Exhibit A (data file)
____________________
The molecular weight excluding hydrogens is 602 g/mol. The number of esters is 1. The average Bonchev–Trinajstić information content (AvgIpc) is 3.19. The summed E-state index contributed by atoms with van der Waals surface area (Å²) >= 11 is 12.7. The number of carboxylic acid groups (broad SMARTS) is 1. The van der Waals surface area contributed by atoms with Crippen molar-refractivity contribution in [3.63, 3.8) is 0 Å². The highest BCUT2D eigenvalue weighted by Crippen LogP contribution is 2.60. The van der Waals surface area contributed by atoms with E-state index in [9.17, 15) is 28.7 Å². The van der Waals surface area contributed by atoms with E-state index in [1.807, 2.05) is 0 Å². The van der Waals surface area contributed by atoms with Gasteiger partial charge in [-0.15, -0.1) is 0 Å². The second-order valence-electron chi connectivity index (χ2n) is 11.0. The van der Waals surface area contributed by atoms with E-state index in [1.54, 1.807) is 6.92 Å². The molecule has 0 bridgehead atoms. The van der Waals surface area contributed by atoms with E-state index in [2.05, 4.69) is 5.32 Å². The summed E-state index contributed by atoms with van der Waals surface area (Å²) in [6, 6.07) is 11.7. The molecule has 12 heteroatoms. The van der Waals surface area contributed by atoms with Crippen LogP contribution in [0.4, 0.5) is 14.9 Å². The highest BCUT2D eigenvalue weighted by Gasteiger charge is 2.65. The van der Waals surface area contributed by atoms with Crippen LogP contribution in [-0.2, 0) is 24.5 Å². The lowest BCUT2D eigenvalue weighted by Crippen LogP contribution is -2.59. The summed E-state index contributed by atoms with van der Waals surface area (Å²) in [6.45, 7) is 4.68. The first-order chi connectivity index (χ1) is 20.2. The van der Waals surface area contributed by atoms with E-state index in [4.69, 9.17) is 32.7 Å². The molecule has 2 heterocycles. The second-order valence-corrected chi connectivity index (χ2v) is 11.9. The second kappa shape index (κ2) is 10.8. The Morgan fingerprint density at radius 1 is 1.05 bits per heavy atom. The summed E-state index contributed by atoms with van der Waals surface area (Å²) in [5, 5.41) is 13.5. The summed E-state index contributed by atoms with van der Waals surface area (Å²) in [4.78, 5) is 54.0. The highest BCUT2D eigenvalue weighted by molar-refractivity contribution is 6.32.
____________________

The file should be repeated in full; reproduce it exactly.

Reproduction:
The molecular weight excluding hydrogens is 602 g/mol. The number of esters is 1. The average Bonchev–Trinajstić information content (AvgIpc) is 3.19. The summed E-state index contributed by atoms with van der Waals surface area (Å²) >= 11 is 12.7. The number of carboxylic acid groups (broad SMARTS) is 1. The van der Waals surface area contributed by atoms with Crippen molar-refractivity contribution in [3.63, 3.8) is 0 Å². The highest BCUT2D eigenvalue weighted by Crippen LogP contribution is 2.60. The van der Waals surface area contributed by atoms with E-state index in [9.17, 15) is 28.7 Å². The van der Waals surface area contributed by atoms with E-state index in [1.807, 2.05) is 0 Å². The van der Waals surface area contributed by atoms with Gasteiger partial charge in [-0.15, -0.1) is 0 Å². The second-order valence-electron chi connectivity index (χ2n) is 11.0. The van der Waals surface area contributed by atoms with E-state index in [1.54, 1.807) is 6.92 Å². The molecule has 0 bridgehead atoms. The van der Waals surface area contributed by atoms with E-state index in [2.05, 4.69) is 5.32 Å². The summed E-state index contributed by atoms with van der Waals surface area (Å²) in [6, 6.07) is 11.7. The molecule has 12 heteroatoms. The van der Waals surface area contributed by atoms with Crippen LogP contribution in [0.4, 0.5) is 14.9 Å². The highest BCUT2D eigenvalue weighted by Gasteiger charge is 2.65. The van der Waals surface area contributed by atoms with Crippen LogP contribution in [-0.2, 0) is 24.5 Å². The lowest BCUT2D eigenvalue weighted by Crippen LogP contribution is -2.59. The summed E-state index contributed by atoms with van der Waals surface area (Å²) in [6.45, 7) is 4.68. The first-order chi connectivity index (χ1) is 20.2. The van der Waals surface area contributed by atoms with E-state index in [4.69, 9.17) is 32.7 Å². The molecule has 2 heterocycles. The second-order valence-corrected chi connectivity index (χ2v) is 11.9. The second kappa shape index (κ2) is 10.8. The Morgan fingerprint density at radius 1 is 1.05 bits per heavy atom. The summed E-state index contributed by atoms with van der Waals surface area (Å²) in [5, 5.41) is 13.5. The summed E-state index contributed by atoms with van der Waals surface area (Å²) in [4.78, 5) is 54.0. The highest BCUT2D eigenvalue weighted by molar-refractivity contribution is 6.32.